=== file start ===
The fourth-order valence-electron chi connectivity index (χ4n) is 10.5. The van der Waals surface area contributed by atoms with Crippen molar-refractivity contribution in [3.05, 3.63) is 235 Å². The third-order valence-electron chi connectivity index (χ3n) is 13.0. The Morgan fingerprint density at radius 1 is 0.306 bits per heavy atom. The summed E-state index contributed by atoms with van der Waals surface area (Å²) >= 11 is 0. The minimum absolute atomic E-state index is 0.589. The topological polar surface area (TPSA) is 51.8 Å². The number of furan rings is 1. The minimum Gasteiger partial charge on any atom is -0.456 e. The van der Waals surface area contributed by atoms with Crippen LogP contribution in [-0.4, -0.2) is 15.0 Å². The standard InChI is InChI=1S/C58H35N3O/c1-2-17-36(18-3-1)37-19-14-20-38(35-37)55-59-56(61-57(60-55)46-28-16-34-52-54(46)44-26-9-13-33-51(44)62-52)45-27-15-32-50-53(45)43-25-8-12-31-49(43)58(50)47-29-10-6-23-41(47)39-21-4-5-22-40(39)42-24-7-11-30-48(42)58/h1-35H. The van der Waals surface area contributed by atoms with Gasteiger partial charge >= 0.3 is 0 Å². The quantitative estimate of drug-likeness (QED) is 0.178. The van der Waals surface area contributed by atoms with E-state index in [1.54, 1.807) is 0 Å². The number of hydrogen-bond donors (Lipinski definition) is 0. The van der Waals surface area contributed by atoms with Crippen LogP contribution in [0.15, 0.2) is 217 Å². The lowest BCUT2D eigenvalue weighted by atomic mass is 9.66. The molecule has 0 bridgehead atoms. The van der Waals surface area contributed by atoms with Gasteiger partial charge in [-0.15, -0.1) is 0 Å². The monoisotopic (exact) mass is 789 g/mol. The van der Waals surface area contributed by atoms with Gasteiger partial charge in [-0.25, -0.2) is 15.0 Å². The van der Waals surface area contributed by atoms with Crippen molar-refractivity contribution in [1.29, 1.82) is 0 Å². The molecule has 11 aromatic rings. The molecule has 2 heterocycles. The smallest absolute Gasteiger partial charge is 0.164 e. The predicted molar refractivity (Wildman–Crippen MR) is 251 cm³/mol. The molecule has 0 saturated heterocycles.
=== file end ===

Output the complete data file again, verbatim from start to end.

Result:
The fourth-order valence-electron chi connectivity index (χ4n) is 10.5. The van der Waals surface area contributed by atoms with Crippen molar-refractivity contribution in [3.05, 3.63) is 235 Å². The third-order valence-electron chi connectivity index (χ3n) is 13.0. The Morgan fingerprint density at radius 1 is 0.306 bits per heavy atom. The summed E-state index contributed by atoms with van der Waals surface area (Å²) >= 11 is 0. The minimum absolute atomic E-state index is 0.589. The topological polar surface area (TPSA) is 51.8 Å². The number of furan rings is 1. The minimum Gasteiger partial charge on any atom is -0.456 e. The van der Waals surface area contributed by atoms with Crippen LogP contribution in [-0.4, -0.2) is 15.0 Å². The standard InChI is InChI=1S/C58H35N3O/c1-2-17-36(18-3-1)37-19-14-20-38(35-37)55-59-56(61-57(60-55)46-28-16-34-52-54(46)44-26-9-13-33-51(44)62-52)45-27-15-32-50-53(45)43-25-8-12-31-49(43)58(50)47-29-10-6-23-41(47)39-21-4-5-22-40(39)42-24-7-11-30-48(42)58/h1-35H. The van der Waals surface area contributed by atoms with Gasteiger partial charge >= 0.3 is 0 Å². The quantitative estimate of drug-likeness (QED) is 0.178. The van der Waals surface area contributed by atoms with E-state index in [1.54, 1.807) is 0 Å². The number of hydrogen-bond donors (Lipinski definition) is 0. The van der Waals surface area contributed by atoms with Crippen LogP contribution in [0.15, 0.2) is 217 Å². The lowest BCUT2D eigenvalue weighted by atomic mass is 9.66. The molecule has 0 bridgehead atoms. The van der Waals surface area contributed by atoms with Gasteiger partial charge in [-0.15, -0.1) is 0 Å². The monoisotopic (exact) mass is 789 g/mol. The van der Waals surface area contributed by atoms with Gasteiger partial charge in [-0.25, -0.2) is 15.0 Å². The van der Waals surface area contributed by atoms with Crippen molar-refractivity contribution in [1.29, 1.82) is 0 Å². The molecule has 11 aromatic rings. The molecule has 2 heterocycles. The smallest absolute Gasteiger partial charge is 0.164 e. The predicted molar refractivity (Wildman–Crippen MR) is 251 cm³/mol. The molecule has 0 saturated heterocycles.